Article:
Issue 49: 2015 Malaysian Grand Prix Forecast

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26 March 2015

The Sauna of Sepang

Welcome to the hottest F1 race of the year. Well, in temperature terms at least. After the damp squib in Australia, F1 owes its fans a race packed with heated battles: Lewis Hamilton vs Nico Rosberg, Williams vs Ferrari and Red Bull vs. Lotus perhaps. At least two of F1’s top talents – Fernando Alonso and Valtteri Bottas – will be back for McLaren and Williams respectively for Round 2.

The Sepang International Circuit is an uninspiring track. However, the cooling demands of the Malaysian weather and the number of sweeping high-speed corners do at least offer a test for the cars and tyres. Two hard stops in the run down to Turn 1 and Turn 15, which are preceded by long straights where DRS can be enabled, offer overtaking opportunities. Turn 1 is one of the better corners on the track, especially on the first lap, as the cars are funnelled into a looping right-left section that gives the racing line to the car on the inside first, but then quickly becomes the outside line for the sweep to the left, facilitating wheel-to-wheel racing. Turn 3 in Sector 1 and Turns 5 and 6 in the middle sector are fast, sweeping corners that put high lateral loads on the tyres, especially the front left tyre. Good high-speed balance and aerodynamic grip are critical to a quick time through these corners. However, Turns 1, 4, 9 and 15 require strong low-speed grip, especially at the front-end. Good traction on the exit of Turns 14 and 15 and cars that are quick in a straight-line will enable drivers to put pressure on slower competitors ahead. Although the track surface gives good grip, the asphalt is abrasive. Combined with the strong cornering forces on the tyres, this entails a high rate of degradation. Therefore, Pirelli is bringing its Medium and Hard compound tyres to Sepang.

Dry weather permitting, the heat, in the 33-35°C range for practice, qualifying and the race, will force the teams to open up bodywork to cool the engine and other internal components. However, the need for cooling will obviously reduce if rain showers fall during the race, as is currently forecast. Rain will certainly add some spice to the action given the treacherous nature of some corners, which do not drain away the water. Furthermore, rain scheduled for Friday afternoon will wash away rubber laid down, which will probably mean a high level of track evolution. If it’s a dry qualifying, this means that times set later in Q1, Q2 and Q3 are more likely to be much faster than earlier laps. So, setting competitive times near the end of these sessions is crucial to guard against being knocked out early in qualifying as the track will get faster the more tyre rubber is laid down.

Which Mercedes will win it?

Rain is the great performance leveller in F1. However, there’s no getting away from the fact that this will be another Mercedes walkover, rain or shine. If it’s dry and the Medium and Hard compound tyres are used, I expect another win for Lewis Hamilton. He had the edge over Rosberg on this tyre combination in 2014 and this is likely to remain the case in 2015. Hamilton’s driving style is better equipped to deal with the reduced rear grip levels offered by the harder tyre compounds than Rosberg’s. If it’s wet, Rosberg probably has a better chance to steal victory given the unpredictability that rain brings to racing. However, Hamilton is a strong wet-racer, as he proved in Japan 2014. It’s advantage Hamilton.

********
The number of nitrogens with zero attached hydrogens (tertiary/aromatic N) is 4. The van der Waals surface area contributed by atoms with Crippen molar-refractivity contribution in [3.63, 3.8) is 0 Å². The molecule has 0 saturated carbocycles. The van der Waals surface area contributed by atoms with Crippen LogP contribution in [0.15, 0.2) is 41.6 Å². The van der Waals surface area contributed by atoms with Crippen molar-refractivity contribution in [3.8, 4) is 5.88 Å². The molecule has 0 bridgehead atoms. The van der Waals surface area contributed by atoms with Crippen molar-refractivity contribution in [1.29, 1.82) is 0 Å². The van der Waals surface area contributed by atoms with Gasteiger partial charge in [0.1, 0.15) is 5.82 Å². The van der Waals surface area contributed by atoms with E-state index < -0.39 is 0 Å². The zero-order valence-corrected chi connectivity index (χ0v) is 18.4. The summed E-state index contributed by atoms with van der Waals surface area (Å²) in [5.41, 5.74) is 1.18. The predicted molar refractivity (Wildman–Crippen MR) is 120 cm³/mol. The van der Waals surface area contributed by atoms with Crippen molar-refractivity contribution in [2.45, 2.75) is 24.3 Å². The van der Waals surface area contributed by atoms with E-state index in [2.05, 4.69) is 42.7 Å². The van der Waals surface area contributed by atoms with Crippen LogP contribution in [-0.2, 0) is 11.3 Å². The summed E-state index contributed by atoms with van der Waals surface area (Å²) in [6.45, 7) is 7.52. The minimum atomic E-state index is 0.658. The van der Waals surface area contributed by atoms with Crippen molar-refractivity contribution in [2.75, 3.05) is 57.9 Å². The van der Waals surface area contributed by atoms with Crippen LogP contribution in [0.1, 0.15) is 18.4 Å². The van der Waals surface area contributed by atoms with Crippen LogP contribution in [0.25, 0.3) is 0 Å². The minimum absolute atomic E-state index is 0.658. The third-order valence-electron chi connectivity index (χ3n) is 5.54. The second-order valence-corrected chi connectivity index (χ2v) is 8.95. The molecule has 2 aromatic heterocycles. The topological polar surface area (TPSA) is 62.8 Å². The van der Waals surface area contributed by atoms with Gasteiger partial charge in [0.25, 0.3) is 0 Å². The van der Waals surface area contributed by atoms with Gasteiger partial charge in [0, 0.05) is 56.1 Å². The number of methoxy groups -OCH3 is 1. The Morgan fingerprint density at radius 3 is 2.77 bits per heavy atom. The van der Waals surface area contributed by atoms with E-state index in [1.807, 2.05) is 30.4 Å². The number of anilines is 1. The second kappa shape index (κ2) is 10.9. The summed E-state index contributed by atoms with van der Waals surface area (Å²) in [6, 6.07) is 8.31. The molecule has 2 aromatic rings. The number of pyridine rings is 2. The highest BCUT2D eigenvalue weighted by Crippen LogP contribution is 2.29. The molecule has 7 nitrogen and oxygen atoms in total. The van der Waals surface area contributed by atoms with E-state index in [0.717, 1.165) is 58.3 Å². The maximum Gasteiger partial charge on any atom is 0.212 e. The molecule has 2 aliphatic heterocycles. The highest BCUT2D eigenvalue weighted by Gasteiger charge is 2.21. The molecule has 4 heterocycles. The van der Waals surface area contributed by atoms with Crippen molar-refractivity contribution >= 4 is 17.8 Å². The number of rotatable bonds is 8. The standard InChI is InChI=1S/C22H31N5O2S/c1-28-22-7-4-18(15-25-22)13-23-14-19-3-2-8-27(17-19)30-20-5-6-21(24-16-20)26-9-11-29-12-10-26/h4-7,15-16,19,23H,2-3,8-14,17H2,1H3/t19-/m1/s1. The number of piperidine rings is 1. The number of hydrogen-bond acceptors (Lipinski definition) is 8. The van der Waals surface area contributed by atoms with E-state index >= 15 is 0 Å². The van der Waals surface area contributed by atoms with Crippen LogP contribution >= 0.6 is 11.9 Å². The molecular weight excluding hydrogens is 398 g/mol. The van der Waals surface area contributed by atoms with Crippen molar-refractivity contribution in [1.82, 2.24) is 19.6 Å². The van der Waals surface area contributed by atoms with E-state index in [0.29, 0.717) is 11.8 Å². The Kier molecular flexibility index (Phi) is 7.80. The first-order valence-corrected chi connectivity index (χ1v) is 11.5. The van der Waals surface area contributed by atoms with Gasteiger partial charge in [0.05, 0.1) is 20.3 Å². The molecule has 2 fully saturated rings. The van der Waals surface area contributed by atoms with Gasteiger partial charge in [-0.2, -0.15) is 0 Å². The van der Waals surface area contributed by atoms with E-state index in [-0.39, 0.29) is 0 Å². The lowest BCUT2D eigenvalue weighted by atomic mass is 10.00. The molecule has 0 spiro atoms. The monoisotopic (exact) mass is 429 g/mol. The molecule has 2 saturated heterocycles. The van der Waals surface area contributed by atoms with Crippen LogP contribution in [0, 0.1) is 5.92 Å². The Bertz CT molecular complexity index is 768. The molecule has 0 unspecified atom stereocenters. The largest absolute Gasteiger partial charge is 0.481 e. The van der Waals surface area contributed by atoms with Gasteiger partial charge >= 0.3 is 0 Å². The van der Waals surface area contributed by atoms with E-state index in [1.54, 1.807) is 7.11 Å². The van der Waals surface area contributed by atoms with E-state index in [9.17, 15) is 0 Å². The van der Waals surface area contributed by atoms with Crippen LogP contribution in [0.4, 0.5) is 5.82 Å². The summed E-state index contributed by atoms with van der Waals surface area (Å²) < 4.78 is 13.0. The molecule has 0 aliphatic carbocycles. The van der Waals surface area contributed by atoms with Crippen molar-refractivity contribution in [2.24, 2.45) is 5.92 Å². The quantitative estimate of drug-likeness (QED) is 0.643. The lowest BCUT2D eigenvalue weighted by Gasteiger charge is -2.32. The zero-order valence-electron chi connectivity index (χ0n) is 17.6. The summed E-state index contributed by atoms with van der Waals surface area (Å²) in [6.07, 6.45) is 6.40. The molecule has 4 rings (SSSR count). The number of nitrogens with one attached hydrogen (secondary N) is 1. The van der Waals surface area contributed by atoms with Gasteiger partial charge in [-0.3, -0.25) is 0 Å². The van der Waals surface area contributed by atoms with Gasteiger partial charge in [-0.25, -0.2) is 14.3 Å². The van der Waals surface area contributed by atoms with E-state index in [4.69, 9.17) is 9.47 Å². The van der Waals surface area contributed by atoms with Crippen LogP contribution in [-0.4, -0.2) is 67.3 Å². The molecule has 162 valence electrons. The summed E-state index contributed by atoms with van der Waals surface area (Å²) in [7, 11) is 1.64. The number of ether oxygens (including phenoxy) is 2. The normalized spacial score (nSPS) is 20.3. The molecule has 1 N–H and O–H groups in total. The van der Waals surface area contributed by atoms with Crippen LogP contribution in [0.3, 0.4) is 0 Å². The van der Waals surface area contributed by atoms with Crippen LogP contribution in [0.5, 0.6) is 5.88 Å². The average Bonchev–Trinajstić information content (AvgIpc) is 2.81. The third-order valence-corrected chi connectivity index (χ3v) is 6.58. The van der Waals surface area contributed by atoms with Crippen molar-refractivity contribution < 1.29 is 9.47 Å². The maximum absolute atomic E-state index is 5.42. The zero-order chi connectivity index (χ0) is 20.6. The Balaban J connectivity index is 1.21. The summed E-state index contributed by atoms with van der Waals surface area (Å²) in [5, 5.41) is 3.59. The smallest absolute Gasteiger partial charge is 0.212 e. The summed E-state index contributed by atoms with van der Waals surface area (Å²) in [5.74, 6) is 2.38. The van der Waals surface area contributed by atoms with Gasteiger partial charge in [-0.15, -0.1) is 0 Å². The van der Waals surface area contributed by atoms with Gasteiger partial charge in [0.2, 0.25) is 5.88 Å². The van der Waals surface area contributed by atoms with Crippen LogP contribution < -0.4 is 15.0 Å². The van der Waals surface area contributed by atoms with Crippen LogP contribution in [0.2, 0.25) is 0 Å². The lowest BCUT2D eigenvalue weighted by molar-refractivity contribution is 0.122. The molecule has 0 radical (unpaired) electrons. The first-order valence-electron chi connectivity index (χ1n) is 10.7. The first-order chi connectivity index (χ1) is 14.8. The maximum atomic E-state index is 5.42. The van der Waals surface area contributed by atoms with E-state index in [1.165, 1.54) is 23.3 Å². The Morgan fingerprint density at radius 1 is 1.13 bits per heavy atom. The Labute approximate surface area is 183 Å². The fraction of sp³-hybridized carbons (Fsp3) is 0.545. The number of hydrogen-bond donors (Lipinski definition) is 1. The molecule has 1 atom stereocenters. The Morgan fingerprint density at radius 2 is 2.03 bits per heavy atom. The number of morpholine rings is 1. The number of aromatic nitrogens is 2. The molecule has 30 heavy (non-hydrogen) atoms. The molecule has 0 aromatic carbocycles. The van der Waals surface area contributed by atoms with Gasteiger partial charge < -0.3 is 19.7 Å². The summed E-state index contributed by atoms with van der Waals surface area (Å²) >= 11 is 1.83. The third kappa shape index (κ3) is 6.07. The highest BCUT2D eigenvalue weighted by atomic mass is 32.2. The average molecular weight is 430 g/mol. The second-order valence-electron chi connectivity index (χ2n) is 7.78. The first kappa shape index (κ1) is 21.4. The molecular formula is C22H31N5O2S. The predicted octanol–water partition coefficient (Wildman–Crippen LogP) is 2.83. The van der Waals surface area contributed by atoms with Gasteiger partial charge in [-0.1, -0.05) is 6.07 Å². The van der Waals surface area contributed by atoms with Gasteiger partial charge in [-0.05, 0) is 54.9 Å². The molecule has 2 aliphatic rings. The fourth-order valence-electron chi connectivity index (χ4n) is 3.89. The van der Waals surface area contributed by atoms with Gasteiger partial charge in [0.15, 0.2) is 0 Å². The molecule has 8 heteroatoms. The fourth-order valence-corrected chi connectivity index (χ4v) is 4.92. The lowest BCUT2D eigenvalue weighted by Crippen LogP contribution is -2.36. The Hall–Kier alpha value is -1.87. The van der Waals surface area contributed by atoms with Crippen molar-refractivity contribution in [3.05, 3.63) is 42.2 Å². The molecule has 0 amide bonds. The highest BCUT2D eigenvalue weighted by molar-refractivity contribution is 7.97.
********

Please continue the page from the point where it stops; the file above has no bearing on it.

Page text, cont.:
Williams to beat Ferrari in Sepang

I expect Williams to set the benchmark behind the Mercedes in Malaysia. The FW37 is well-balanced in high-speed corners, it is quick, if not quickest, in a straight-line given the combination of its low-drag chassis and the Mercedes power unit and the engine offers driveability and traction. Moreover, Bottas is back. He regularly got more out of the Williams than Felipe Massa achieved last season. The Ferrari is likely to perform well in the slower corners, such as 1, 2, 4 and 9 given it has strong front-end grip. However, I’m tipping Williams to take on the Ferraris and claim third place on the podium.

Red Bull-Renault and McLaren-Honda under severe pressure

Further pressure will be applied to Red Bull and Renault in Malaysia. In the context of rapidly imploding relations between the energy drinks company and its French engine builder, with both sides sharply criticising the other in public now, the Red Bulls are likely to get mugged on the straight between Turns 14-15 and the start-finish straight such is their horsepower deficit to Mercedes and even Ferrari. The Red Bull drivers will probably earn some time back in the fast corners in Sector 2, but they will be under pressure from Lotus, Force India and even Sauber – if indeed they start ahead of these teams – all of whom have superior grunt and engine driveability.

I’ll be surprised if either McLaren makes it to the finish of the Malaysian Grand Prix. Their Honda engine, especially the Energy Recovery System, was struggling under the comparatively low cooling demands in Australia. It will surely cook itself in Malaysia. According to @SportmphMark, Honda ran with approximately 35% of their ERS potential in Australia to prevent overheating, but this meant they were very down on power. To finish in Sepang, they will surely need to run with less ERS power or no ERS at all to get the engine home. Either that or pray for rain.

@TheWheelspinner

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